Lastminute.com did a
great job of giving the e-naysayers an opportunity to forecast
the end of the technology boom in world stock markets; but
perhaps the disappointing sag in the price when the shares
became tradable was the fault was the greed of those who set
the price of the share offer. So this specific example of
over-pricing might not herald the end of e-civilisation as we
know it - but since all "dot coms" are grotesquely
over valued when measured with the yardsticks of olde world
bricks and mortar businesses, then it might just be enough to
start to poke a hole in the fragile dam of confidence that is
holding up the valuations in this sector.
Offerings (IPOs) are when companies sell part (never all) of
their shares to the public via some public stock market. The
rules and regulations surrounding these offerings are quite
something to behold, and are designed to prevent unfair
advantage being gained by anyone with inside knowledge. Such
IPOs create "paper millionaires" aplenty, because
the terms of the offer nearly always mean that the founders of
the business agree not to flog their holding and run for the
barn screaming "yippee!" Instead, they are obliged
to hang about and see if their promises come true before being
allowed by the new shareholders to "cash out" with
their gains ...if there are to be any. And even when the
period of "restraint" expires, the market closely
watches the personal holdings of the shareholders present at
the IPO, and any attempt for a founder to sell is regarded as
a big hint that it's time to be careful, so maybe all the
stock holders should take the hint, and run for the barn, too.
And one day, it's not going to be "Yippee!"
that's being shouted, it's going to be "Arrrrghhh!"
After all, if the
founders of the business can think of something better to do
with their own money than invest it in their own business,
then why should Joe Public do different..? The usual answer to
such probing is that the founder is seeking "prudent
diversifiation", ie not keeping all their eggs in one
An older stock market
darling is games publisher, Eidos - creators (inflaters?) of
Lara Croft. Eidos shared halved in value one day in March as
the result of the most dreaded thing in stock tradinga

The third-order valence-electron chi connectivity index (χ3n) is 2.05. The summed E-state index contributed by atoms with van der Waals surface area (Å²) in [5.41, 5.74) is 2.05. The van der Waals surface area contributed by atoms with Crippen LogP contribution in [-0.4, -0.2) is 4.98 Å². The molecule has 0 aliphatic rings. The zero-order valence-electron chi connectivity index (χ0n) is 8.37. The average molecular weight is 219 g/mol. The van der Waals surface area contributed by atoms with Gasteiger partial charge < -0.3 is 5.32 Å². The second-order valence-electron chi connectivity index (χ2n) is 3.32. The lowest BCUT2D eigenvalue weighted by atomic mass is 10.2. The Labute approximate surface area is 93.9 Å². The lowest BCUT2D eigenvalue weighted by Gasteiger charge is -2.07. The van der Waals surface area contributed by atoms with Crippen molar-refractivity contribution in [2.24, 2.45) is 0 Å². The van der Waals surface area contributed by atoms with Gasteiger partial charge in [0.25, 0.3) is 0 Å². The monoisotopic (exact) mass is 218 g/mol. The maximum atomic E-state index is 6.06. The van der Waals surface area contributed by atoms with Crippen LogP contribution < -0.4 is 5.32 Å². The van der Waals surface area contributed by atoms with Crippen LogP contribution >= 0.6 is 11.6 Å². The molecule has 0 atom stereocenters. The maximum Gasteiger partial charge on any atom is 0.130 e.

"profits warning". Which is stockspeak for admitting
that the profits that you have been hinting that your business
is going to make are unlikely to be met.
But at least Eidos is
making a profit - £38m on sales of £226m last year, in fact.
There are precious few dot coms doing that sort of thing.
However, the fickleness of the computer games business is an
unnerving thing. The expression "easy come, easy go"
springs to mind. So why, if the stock market only likes safe
bets, is it going bonkers with untried dot coms..? Search me.
In fact, why not
search Ask Jeeves UK site at www.ask.co.uk and pose the
"how do I keep a
pig at home"
And you will quickly
discover that spending a fortune with the eager advertising
industry to tell the UK TV audience about your wonderful web
site is likely to be an excellent way of getting through your
shareholders' funds before the first AGM, and thus before
anyone has time to ask awkward poignant questions about the
validity of your business model.
I think perhaps the
most interesting response I got back was "How do I buy a
new home in Alabama", closely followed by the link to
"Dr Pig's infamous pants-index"
capitalists are still saying that all that matters for a dot
com is winning the race to own a "market space", and
they simply don't have the plot or the market space.
More like “dotty
com”. Any proposition that is merely a website can be undone
by the next website covering the same market space that is
willing to spend more to buy in. Arguably, the next web site
along doesn't need to spend so much developing the idea and
concept, and simply concentrate on stealing the
"space" by being cheaper and more blatant. It can
also cherry pick elements of the "space" and avoid
the 80/20 paradox that afflicts all B2C endeavours.
In other words, no
matter how a shopkeeper tries, 80% of his turnover is
generally represented by only 20% of his stock lines. In the
world of the web, a site that wants to cherry pick a specific
market genre can set up www.stepscds.com and run a very
efficient business with perfect targeting and stock
management. While a general CD vendor is going to be stuck
listing Doris Day, Pavarotti and all sorts of other stuff that
only adds to their overheads as far as Steps fans are
We’re still learning
about this cyber lark, and by the time you read this, the dot
com mania might well have a big dose of reality. Let’s hope
that more thoughtful companies whose business models are not
vulnerable to madness marketing budgets do not also gets
sucked down with the daft ones.